Environment international 2018 03 29115() 239-246 pii S0160-4120(18)30352-0
Emerging data from animal and human studies suggest that traffic-related air pollution adversely affects early pregnancy outcomes; however evidence is limited.
We examined whether residential proximity to major roadways and traffic, as proxies for traffic-related air pollution, are associated with in vitro fertilization (IVF) outcomes.
This analysis included 423 women enrolled in the Environment and Reproductive Health (EARTH) Study, a prospective cohort study, who underwent 726 IVF cycles (2004-2017). Using geocoded residential addresses collected at study entry, we calculated the distance to nearest major roadway and the traffic density within a 100 m radius. IVF outcomes were abstracted from electronic medical records. We used multivariable generalized linear mixed models to evaluate the associations between residential proximity to major roadways and traffic density and IVF outcomes adjusting for maternal age, body mass index, race, education level, smoking status, and census tract median income.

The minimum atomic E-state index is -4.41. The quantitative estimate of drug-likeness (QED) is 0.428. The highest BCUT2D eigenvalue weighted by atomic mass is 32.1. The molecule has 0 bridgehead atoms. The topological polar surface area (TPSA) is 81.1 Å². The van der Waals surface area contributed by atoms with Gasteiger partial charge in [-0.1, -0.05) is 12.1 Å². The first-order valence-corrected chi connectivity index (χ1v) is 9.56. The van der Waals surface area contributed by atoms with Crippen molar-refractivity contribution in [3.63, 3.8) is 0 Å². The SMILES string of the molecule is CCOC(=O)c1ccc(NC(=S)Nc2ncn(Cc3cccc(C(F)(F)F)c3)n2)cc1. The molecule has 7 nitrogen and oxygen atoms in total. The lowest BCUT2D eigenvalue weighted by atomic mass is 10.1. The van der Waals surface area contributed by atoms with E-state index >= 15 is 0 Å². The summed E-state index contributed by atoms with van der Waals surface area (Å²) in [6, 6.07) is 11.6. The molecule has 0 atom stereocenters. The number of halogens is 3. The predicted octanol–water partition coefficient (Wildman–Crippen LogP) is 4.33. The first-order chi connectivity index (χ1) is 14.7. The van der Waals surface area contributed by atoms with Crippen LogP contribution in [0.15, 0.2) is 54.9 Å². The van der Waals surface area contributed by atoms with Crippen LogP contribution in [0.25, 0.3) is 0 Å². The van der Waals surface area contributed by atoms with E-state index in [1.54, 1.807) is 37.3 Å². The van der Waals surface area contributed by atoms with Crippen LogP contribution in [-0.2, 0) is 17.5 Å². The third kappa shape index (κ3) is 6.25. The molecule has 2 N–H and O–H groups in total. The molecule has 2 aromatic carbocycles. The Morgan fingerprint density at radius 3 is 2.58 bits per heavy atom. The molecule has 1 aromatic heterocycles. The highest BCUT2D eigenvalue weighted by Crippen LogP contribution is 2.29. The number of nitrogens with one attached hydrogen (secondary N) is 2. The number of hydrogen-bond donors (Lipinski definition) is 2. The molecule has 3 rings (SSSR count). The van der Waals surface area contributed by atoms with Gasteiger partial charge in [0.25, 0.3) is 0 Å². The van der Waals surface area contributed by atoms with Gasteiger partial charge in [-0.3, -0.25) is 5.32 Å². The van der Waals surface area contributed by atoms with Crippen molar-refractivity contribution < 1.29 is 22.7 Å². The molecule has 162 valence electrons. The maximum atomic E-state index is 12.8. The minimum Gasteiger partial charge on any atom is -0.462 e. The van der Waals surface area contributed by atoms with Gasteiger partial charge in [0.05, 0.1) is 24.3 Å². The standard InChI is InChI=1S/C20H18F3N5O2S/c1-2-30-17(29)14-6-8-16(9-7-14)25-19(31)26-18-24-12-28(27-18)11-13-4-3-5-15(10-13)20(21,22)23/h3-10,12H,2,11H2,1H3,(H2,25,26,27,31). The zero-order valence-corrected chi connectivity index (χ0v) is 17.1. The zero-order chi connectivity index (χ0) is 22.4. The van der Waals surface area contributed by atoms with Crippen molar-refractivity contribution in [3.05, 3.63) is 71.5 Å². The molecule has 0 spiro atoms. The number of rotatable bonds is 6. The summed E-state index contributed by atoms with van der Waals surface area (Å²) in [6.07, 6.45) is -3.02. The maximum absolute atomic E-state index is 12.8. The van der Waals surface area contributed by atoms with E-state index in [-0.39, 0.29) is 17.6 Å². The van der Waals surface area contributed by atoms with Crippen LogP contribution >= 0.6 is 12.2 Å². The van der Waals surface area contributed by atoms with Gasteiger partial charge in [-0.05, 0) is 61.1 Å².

Closer residential proximity to major roadways was statistically significantly associated with lower probability of implantation and live birth following IVF. The adjusted percentage of IVF cycles resulting in live birth for women living ≥400 m from a major roadway was 46% (95% CI 36, 56%) compared to 33% (95% CI 26, 40%) for women living <50 m (p-for-comparison, 0.04). Of the intermediate outcomes, there were suggestive associations between living closer to major roadways and slightly higher estradiol trigger concentrations (p-trend = 0.16) and lower endometrial thickness (p-trend = 0.06). Near-residence traffic density was not associated with outcomes of IVF. CONCLUSION
Closer residential proximity to major roadways was related to reduced likelihood of live birth following IVF.